DN: Yeah. In our average year we’ll have anywhere from 1,000 to 1,400 Lyme disease cases reported in Minnesota residents. And when we go out into the field and collect tick specimens…we don’t have to go far to find ticks that are infected with Lyme disease bacteria. But when we look for Powassan virus — and we’ve found it widespread across much of the forest in parts of the state — the prevalence of ticks is down in the 1 percent to 4 percent range, depending on the site and the year.
MP: You said the state had five diagnosed cases of Powassan infection in 2016. That’s a quarter of what was reported in the previous 10 years. Why so many last year?
DN: It looks like we just had a lot of tick-borne disease in general last year. It was a good year for ticks to be out and feeding, and unfortunately that means that a lot of people get exposed to these ticks and the diseases they can transmit.
MP: What are your predictions for tick-borne diseases, particularly Lyme, this year? Are you expecting more cases? Fewer cases?
DN: It’s hard to predict with a lot of certainty because there are variables that really make a big difference, especially the weather conditions – in particular the weather conditions that we get in the latter half of May and through June. That’s typically our highest-risk time of year because that’s when the smaller nymph stage of the blacklegged tick comes out, and that’s the life stage that’s so small that people have a hard time seeing them. Those ticks are very susceptible to drying out, so if we have weather conditions that are a lot hotter and drier and windier than normal, it makes it hard for the ticks to come out and feed, and if they can’t come out and feed, they can’t bite people and transmit disease agents. If, however, we have a warm, humid spring – if it’s nice and moist out in the woods where these ticks live — we, unfortunately, have a higher-risk year.
DN: Anaplasmosis is our second-most commonly reported tick-transmitted disease here in Minnesota. We typically have several hundred cases reported every year, somewhere in the 400 to 600 range. It can also occasionally cause fatality, especially in folks who are elderly or have a compromised immune system. Babesiosis is a little less common. We have generally 50 to 60 cases reported per year now, but that one can also cause very serious illness, including fatality. So those are both very serious diseases, although less common than Lyme. But we want Minnesotans to know that there is much more than just Lyme disease out there as far as tick-borne diseases. They are all good reasons to take precautions against ticks.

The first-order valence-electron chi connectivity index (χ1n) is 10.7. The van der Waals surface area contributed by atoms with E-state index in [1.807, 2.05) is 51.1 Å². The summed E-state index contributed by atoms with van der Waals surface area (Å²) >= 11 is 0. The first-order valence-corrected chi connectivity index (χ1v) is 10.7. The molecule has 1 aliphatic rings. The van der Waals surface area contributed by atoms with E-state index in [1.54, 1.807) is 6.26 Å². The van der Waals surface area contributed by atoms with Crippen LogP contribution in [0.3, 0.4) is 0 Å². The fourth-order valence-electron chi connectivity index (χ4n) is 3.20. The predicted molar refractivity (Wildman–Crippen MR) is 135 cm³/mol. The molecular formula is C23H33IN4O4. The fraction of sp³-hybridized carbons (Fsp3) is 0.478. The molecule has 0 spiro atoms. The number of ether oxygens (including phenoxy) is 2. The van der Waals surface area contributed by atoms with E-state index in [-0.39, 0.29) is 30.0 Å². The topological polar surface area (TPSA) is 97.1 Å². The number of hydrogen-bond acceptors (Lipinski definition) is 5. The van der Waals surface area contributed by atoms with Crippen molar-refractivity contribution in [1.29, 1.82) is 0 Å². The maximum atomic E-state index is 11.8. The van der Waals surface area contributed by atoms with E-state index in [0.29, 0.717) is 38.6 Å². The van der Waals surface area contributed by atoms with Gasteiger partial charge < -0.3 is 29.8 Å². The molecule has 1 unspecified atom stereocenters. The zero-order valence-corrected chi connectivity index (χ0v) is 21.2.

MP: What are those precautions?
DN: First, know when and where you’re at risk. The “when” is mid-May through mid-July. That’s when we have our highest risk for tick-borne disease, when that small nymph stage of the tick is out. The “where” is basically forested regions of the state, especially east central Minnesota between the Twin Cities and Duluth over to Bemidji and back down. But things have been changing in recent years. The ticks are being found a lot further north and west than they ever have been before. We’re basically at a point now where any forested regions of the state are considered to have some risk, so if you’re going out in the woods, you should take precautions.
The main precaution is using a good repellent. You can use repellents on your skin that contain DEET, the same stuff you use to scare away mosquitos. There are also repellents that are labeled for use on clothing. They contain permethrin. It’s not only a strong repellent, but it also kills any ticks that come into contact with a treated clothing item. It’s a very good option for people who live right out in the woods amongst the ticks.
After people have been out in the woods, they should make sure to take a shower to get any ticks that haven’t attached off of them right away. Then do a very good inspection to find and promptly remove any ticks that have gotten on and started to feed. The sooner you get them off, the more likely you are to prevent disease transmission.
FMI: For more information about tick-borne diseases — including how to recognize and watch for early symptoms — go to the MDH website.